An additional and significant advantage of wet spinning processing is the broad range of polymers that may be processed, including both synthetic and biopolymers. For example, core-sheath format fibers can be made with a carbohydrate-based hydrogel interior and a hydrophobic synthetic (i.e., PLLA or PLGA) sheath. An advantage of fibers produced through wet spinning processing that are inherently phase-separated (whether core-sheath or other formats) is the resulting control over release kinetics of the drug of interest, as well as increased protection of hydrophilic drugs and biological agents.
Advantages of Wet Spinning Fibers for Implantable Drug Delivery
Engineering techniques such as altering the porosity of the fiber can dramatically change the release kinetics of the fiber. For example, by appropriate choices of solvent and non-solvent systems, the fibers can have inherent porous or solid internal morphology. The method of protecting the drug also changes the release kinetics. The shape of the release kinetics profile can also be tailored by extruding blends of polymers with different degradation rates. All of these control parameters result in an unparalleled ability to control drug delivery.
The controlled, localized drug delivery capability offered by wet-spinning fibers enables medical device designers to locally affect the body’s response to the device. Depending on the choice of drug, it is possible to mitigate unwanted responses and promote desired responses. Since all drug interaction occurs at the surface of the device, rather than through systemic distribution, drugs may be administered locally with very little exposure to the rest of the body, as typically only cells within a few millimeters of the device are impacted by the drug.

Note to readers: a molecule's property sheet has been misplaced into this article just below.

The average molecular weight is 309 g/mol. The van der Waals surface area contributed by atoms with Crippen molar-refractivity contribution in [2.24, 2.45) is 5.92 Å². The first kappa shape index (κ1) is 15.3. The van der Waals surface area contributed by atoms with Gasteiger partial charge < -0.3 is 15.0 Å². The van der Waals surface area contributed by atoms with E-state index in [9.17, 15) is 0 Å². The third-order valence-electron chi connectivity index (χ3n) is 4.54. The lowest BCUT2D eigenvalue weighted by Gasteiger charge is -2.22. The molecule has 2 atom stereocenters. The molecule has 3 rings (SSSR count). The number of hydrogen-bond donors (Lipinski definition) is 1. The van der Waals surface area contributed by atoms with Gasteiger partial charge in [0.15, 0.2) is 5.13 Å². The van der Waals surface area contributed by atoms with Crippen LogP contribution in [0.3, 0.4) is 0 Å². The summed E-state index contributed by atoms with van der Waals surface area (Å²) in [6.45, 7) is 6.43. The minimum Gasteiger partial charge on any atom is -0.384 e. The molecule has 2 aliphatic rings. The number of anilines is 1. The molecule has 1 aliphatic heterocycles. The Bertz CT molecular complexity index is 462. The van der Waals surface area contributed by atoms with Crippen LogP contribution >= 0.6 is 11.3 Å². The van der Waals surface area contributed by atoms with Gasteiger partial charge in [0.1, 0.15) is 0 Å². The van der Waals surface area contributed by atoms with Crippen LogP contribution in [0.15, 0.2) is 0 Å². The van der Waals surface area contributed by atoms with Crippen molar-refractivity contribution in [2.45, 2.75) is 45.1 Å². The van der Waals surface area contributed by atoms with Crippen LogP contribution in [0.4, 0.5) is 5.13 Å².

Beyond use in medical devices, drug-loaded fibers provide excellent drug delivery depots where precise placement within the body is desired, such as within a solid tumor. In these cases, drug-loaded fibers may deliver a range of drugs from small pharmaceuticals to viruses for periods up to six months.
These drug-loaded, wet-spun fibers also provide excellent scaffolding for tissue engineering and regenerative medicine applications. No other method enables the ability to deliver drugs to the cells on and around a single specific fiber. This ability to control three-dimensional drug distribution to spatial tolerances of less than 1.0 mm provides a significant tool to accelerate the development of tissue engineering and regenerative medicine applications.
The medical device industry has experienced significant evolution in recent years and drug delivery technology promises to accelerate development. Similar to the revolutionary impact drug eluting stents had in the field of cardiovascular medicine, a wide range of medical applications stand to significantly benefit from the incorporation of wet-spun drug-loaded fibers.